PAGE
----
36 36 Steps to Establish An HSA Program Fiserv/IntegraSys suggest: Establish Target Marketing Plan Three types of members Transactional account active users Local business owners Provide insurance to employees and themselves Consumers planning for an elective surgery at a later date or health benefits during retirement years Educate employees and members Misconception that employers dictate where accounts can be established Consider technology support needs Statement and report presentment to members IRS reporting requirements (If more than 250, filing must be electronic) to maintain compliance

37 37 Future Landscape of HSAs Because they are relatively new, expect frequent regulatory updates (most recent 12/20/08) Operational or administrative information is not readily available from the IRS But is becoming available from CMG and core processors Many insurance providers will also begin to administer HSAs Likely packaging reduced insurance coverage and reduced administration costs. Balance transfers will likely occur

38 38 What do the opponents say? General Accountability Office study 1 Higher income individuals using for tax shelter Less expensive to individual annually only if healthy 1 Consumer-Directed Health Plans: Early Enrollee Experiences with Health Savings Accounts and Eligible Health Plans

39 39 Major Flaws of the HSA Program Few health insurance companies offer qualified plans Some dont meet the IRS requirements of a qualified plan Many qualified plans are inferior Not many financial institutions offer trust or administrative services (opportunity?) Administrative rules vague and subject to change HSAs dont help if the individual cant afford the HDHP premium Room for fraud and abuse General public does not yet fully understand them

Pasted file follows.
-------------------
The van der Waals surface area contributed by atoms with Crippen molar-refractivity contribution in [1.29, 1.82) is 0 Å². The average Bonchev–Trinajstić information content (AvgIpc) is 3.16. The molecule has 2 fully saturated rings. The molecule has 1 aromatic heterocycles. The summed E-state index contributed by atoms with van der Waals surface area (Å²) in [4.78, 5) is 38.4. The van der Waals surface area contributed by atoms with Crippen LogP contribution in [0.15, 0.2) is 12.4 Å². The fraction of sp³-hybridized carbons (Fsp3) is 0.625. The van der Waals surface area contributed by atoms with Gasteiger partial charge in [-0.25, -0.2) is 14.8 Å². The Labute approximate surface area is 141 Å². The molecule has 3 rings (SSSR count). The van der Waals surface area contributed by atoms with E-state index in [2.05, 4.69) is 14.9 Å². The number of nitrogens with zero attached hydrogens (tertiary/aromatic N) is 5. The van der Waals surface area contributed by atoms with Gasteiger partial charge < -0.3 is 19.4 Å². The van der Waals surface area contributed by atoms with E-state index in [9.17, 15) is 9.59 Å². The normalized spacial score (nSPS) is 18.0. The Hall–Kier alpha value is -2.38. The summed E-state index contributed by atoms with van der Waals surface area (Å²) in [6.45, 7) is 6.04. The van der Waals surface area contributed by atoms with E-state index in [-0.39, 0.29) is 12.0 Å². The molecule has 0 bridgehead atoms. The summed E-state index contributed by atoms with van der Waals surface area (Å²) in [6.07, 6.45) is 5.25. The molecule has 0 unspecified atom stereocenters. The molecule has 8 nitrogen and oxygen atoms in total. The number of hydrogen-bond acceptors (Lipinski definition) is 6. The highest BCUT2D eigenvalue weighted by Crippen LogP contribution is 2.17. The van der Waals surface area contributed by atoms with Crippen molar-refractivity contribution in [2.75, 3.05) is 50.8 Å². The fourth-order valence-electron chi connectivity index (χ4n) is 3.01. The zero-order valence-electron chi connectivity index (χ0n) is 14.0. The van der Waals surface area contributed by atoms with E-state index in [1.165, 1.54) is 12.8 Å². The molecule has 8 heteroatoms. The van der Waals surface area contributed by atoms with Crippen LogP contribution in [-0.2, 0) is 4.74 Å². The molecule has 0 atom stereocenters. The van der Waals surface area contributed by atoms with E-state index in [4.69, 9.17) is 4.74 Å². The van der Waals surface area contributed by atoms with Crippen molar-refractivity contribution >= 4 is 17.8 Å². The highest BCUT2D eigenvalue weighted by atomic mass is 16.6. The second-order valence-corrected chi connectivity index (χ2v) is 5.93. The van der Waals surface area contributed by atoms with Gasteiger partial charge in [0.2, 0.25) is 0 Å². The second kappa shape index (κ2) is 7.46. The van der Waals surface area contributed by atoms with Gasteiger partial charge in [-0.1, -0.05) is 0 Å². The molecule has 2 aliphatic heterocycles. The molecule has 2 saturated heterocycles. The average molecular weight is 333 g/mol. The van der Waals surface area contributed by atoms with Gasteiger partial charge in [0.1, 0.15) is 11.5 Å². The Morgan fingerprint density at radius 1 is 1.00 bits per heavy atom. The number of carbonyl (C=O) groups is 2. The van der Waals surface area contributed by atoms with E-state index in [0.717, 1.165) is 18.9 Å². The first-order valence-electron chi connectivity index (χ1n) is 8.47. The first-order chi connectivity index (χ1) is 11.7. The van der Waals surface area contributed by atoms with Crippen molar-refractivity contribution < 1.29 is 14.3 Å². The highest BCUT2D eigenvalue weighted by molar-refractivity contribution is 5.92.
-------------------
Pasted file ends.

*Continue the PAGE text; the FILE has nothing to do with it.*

40 40 CU Times, April 5, 2006 Employee Benefit Research Institute

41 41 Resources PCUA (800-932-0661 InfoSight CUNA Mutual Group (800-356-2644 or 800-356-9140 ) HSA Program Training Documents/Forms Toll free support Marketing tools CUNA ( Training Compliance NCUA Regulatory Information ( Parts 721 and 724

42 42 Resources Federal ce200450072304.pdf ce200450072304.pdf State pit_2006-06.pdf pit_2006-06.pdf view.asp?A=238&QUESTION_ID=258849

43 43 Molly Snody, Director of Business Advisory Services The Pennsylvania Credit Union Association 800-932-0661, ext 5209